The guy offered to "get" rare and old Iraqi coins and other artifacts if I could sell them on-line.

So they should probably block ebay if they haven't already :)

night707

5+ Year Member



 
Msg#: 3339122 posted 7:04 pm on May 14, 2007 (gmt 0)

Censorship is always a disgrace for those who try to enforce it as it shows, how weak their position is.

In Sri Lanka they block critical websites where people discuss the government. So they do it in China, Iran and some other countries like for example Thailand they try to block youtube.

If the U.S. Military is doing the same, they will have to accept getting named alongside the Mullahs in Teheran and any other enemy of freedom and democrazy.

Nevertheless, there are still a million ways to access youtube, critical forums etc. despite such ridiculous ideas and efforts.

They can`t stop the rain ...

.

.

webdoctor

WebmasterWorld Senior Member 10+ Year Member



 
Msg#: 3339122 posted 7:13 pm on May 14, 2007 (gmt 0)

bored young men will do a lot of stupid stuff that can--and has--embarras the military.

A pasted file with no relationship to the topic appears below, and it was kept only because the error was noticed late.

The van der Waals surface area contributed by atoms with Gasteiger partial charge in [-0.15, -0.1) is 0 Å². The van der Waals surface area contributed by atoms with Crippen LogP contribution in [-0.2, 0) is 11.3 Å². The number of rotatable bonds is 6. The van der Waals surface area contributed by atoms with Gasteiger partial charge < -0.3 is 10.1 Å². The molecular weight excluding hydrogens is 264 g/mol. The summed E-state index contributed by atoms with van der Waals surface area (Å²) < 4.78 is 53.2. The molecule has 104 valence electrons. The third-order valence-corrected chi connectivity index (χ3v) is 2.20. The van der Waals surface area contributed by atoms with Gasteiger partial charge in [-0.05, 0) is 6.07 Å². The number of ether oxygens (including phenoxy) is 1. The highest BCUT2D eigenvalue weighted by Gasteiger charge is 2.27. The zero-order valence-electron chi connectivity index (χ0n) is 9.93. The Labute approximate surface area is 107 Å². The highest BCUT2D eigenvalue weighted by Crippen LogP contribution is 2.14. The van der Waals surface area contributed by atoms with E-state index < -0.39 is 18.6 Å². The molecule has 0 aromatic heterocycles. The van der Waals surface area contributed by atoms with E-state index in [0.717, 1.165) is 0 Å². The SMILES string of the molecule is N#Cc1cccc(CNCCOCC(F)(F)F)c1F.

Let's move away from the political angle. If your staff misbehaved while at work, breaking workplace rules, breaking laws, or simply making films in which they were mucking around (when they had a job to do), and then these videos got posted on YouTube, would you really respond by blocking access to YouTube?

I think I'd go for retraining and/or discliplinary action and/or fire those who stepped out of line - to make it clear what's acceptible and what isn't.

Not to mention that Pentagon has to control the message; with 150,000 soliders who can post their own versions it's hard to do.

"Control the message" sounds awfully like something from George Orwell :-)